Qatar has made a step forward in dealing with its necessity for diversification. It made of it a key to raise its position within the international political scene. Its scarce population – less than 300.000 citizens and one million of foreign workers – and its enormous energy resources allowed the al-Thani – the ruling family – to preserve internal stability. Every Qatari citizen has the right to a big “citizenship-revenue” which made Qatar the country having the highest perceptual  of billionaires in the world (almost 10% of the population). The strong internal stability gave the current emir Hamad bin Khalifa al-Thani the possibility to exploit vast resources in order to increment his influence on the international scene.

Being too small both geographically and demographically to become a traditional regional power, Qatar has not renounced this objective. At the beginning of Ahmad bin Khalifa al-Thani’s rule, the emirate started an alternative strategy based on soft power – whose main element has been the developing of Al Jazeera, the first all-news channel in the Arab world – and a vast campaign of investments, which can be defined as a sort of neo-mercantilism based on the acquisition of foreign assets.

With the term “mercantilism” scholars have normally intended to define the adoption of a commercial and economical set of policies aimed at increasing one nation’s political power. It could be developed by conquering foreign monopoles through the use of military means, as in the colonial era. In more recent times weapons have been replaced with more sophisticated  commercial and monetary policies – which have been denominated more correctly “neo-mercantilism” – aimed at generating major trade surplus in order to obtain the control of the national economic policies of the other countries witnessing balance-of-payments’ deficits.

The Qatari strategy can be considered a variant of this model. It is not centered on trade but on investments and financial revenues. In common with the neo-mercantilist model it has the characteristic of not watching only at simple economic gains but primarily at gains In the country’s strategic position on the international political scene.
Such a strategy is based on three main pillars: capital, energy and charm.

On the one hand it has focused on energy and banking sectors, the two most strategic economic activities in international politics. On the other hand it is also aimed at increasing the country’s soft power, through the construction of a “glamour” appeal linked to fashion, information, sports (Qatar will host the 2022 Soccer World Championship) and luxury.

Conclusion: Between Success and Power Bubbles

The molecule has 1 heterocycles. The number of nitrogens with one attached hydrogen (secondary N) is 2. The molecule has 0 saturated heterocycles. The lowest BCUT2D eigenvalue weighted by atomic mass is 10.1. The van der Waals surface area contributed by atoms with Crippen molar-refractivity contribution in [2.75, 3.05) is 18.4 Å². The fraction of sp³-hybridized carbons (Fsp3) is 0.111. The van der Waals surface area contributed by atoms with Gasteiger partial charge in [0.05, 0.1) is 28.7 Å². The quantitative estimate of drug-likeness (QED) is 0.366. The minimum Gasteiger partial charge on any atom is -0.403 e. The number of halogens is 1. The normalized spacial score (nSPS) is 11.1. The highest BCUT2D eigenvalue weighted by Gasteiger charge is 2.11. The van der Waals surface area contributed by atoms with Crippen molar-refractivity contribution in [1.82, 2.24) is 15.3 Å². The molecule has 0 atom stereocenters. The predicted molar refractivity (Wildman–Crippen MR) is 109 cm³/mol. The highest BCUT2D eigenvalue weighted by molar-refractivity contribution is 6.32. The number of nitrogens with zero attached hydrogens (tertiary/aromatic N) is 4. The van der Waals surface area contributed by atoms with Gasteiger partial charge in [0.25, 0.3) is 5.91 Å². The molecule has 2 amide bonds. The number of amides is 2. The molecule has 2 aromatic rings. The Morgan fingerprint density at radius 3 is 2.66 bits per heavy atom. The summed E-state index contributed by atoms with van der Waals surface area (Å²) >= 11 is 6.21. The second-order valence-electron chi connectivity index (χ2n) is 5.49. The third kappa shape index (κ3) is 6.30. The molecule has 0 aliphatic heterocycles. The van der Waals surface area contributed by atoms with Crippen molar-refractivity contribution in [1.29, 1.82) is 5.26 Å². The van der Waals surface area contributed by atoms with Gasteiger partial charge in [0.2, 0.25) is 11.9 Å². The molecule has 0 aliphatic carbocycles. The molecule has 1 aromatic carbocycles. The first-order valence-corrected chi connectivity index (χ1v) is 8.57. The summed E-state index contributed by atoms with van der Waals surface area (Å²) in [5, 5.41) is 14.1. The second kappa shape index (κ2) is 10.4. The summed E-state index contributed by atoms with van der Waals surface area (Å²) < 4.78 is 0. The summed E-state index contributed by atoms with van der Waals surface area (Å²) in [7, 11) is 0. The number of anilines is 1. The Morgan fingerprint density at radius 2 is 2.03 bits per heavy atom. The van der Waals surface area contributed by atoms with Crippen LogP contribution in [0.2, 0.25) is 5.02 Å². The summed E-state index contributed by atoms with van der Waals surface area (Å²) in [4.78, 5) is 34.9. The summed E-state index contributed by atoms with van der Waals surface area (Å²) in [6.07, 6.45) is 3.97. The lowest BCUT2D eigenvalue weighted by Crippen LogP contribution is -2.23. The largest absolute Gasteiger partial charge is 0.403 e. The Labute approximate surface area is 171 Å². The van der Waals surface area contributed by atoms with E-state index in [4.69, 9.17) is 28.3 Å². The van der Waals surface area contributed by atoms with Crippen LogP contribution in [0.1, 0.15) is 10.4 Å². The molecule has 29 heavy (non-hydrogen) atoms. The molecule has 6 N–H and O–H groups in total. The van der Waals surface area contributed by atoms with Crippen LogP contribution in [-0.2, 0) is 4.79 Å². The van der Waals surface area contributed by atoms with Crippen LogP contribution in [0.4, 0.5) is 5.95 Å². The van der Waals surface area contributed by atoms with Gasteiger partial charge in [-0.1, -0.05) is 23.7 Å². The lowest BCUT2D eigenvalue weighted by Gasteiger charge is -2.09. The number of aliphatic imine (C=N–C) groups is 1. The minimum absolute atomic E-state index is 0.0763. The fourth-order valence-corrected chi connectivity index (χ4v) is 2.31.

This strategy led to brilliant results. Qatar has entered the small club of the regional scene’s protagonists since almost a decade. Its important position in many strategic economic sectors has allowed the al-Thanis to entertain privileged relations with all the key actors in the area, often going beyond the logics of traditional alliances.

Besides hosting on its territory an American military base, Doha is an active member of the Gulf Cooperation Council – the organization of the Gulf monarchies, founded to counter-balance Iran’s influence – managing at the same time to keep profiting business relations with Iran. Furthermore Qatar hosts the representative delegation of the Palestinian movement Hamas – considered a terrorist organization by the United States and Israel – and the only diplomatic delegation of the Taleban movement.      

Qatar has been very active as a broker on several conflict scenarios, from the Afghan to the Israeli-Palestinian one. Therefore, it seems that emir al-Thani’s ambitious objective – bringing a small emirate of less than half a million inhabitants to be a protagonist of international politics – has been reached. Nevertheless, some doubts remain on the effectiveness of the Qatari influence, which have been well expressed in Blake Hounshell’s article “The Qatar Bubble” published on Foreign Policy in May 2012.

The article focuses on the fact that most of the Qatari diplomatic initiatives – even if greatly sponsored by the country’s formidable communication power – have rarely brought to concrete results. Apparently Qatar has conquered a major role on the international scene by means of a clever strategy of investments and soft power, but its small demographic and military size still counts when it comes to the obtainment of real results from its powerful partners.